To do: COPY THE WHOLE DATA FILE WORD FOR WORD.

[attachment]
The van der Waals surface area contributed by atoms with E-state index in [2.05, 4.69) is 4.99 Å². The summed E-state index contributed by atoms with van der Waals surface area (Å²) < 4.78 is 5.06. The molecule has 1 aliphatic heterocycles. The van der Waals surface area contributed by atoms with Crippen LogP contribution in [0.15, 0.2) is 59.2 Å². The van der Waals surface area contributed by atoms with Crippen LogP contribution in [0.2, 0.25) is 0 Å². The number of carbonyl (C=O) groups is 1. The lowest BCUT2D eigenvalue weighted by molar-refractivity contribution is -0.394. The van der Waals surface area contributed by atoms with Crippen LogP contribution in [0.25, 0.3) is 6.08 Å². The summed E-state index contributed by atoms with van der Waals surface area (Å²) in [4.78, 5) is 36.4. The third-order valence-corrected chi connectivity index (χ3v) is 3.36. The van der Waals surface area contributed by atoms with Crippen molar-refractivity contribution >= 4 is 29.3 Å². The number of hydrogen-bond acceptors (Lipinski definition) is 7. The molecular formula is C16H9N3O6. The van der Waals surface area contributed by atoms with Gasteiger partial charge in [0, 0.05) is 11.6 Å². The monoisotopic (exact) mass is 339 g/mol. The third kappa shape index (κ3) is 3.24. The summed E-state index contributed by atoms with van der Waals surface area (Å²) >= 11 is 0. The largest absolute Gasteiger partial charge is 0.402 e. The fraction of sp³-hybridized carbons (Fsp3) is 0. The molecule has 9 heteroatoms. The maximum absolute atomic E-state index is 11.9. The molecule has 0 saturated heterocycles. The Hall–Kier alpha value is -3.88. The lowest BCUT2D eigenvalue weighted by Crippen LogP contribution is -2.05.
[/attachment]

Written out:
The van der Waals surface area contributed by atoms with E-state index in [2.05, 4.69) is 4.99 Å². The summed E-state index contributed by atoms with van der Waals surface area (Å²) < 4.78 is 5.06. The molecule has 1 aliphatic heterocycles. The van der Waals surface area contributed by atoms with Crippen LogP contribution in [0.15, 0.2) is 59.2 Å². The van der Waals surface area contributed by atoms with Crippen LogP contribution in [0.2, 0.25) is 0 Å². The number of carbonyl (C=O) groups is 1. The lowest BCUT2D eigenvalue weighted by molar-refractivity contribution is -0.394. The van der Waals surface area contributed by atoms with Crippen LogP contribution in [0.25, 0.3) is 6.08 Å². The summed E-state index contributed by atoms with van der Waals surface area (Å²) in [4.78, 5) is 36.4. The third-order valence-corrected chi connectivity index (χ3v) is 3.36. The van der Waals surface area contributed by atoms with Crippen molar-refractivity contribution >= 4 is 29.3 Å². The number of hydrogen-bond acceptors (Lipinski definition) is 7. The molecular formula is C16H9N3O6. The van der Waals surface area contributed by atoms with Gasteiger partial charge in [0, 0.05) is 11.6 Å². The monoisotopic (exact) mass is 339 g/mol. The third kappa shape index (κ3) is 3.24. The summed E-state index contributed by atoms with van der Waals surface area (Å²) >= 11 is 0. The largest absolute Gasteiger partial charge is 0.402 e. The fraction of sp³-hybridized carbons (Fsp3) is 0. The molecule has 9 heteroatoms. The maximum absolute atomic E-state index is 11.9. The molecule has 0 saturated heterocycles. The Hall–Kier alpha value is -3.88. The lowest BCUT2D eigenvalue weighted by Crippen LogP contribution is -2.05.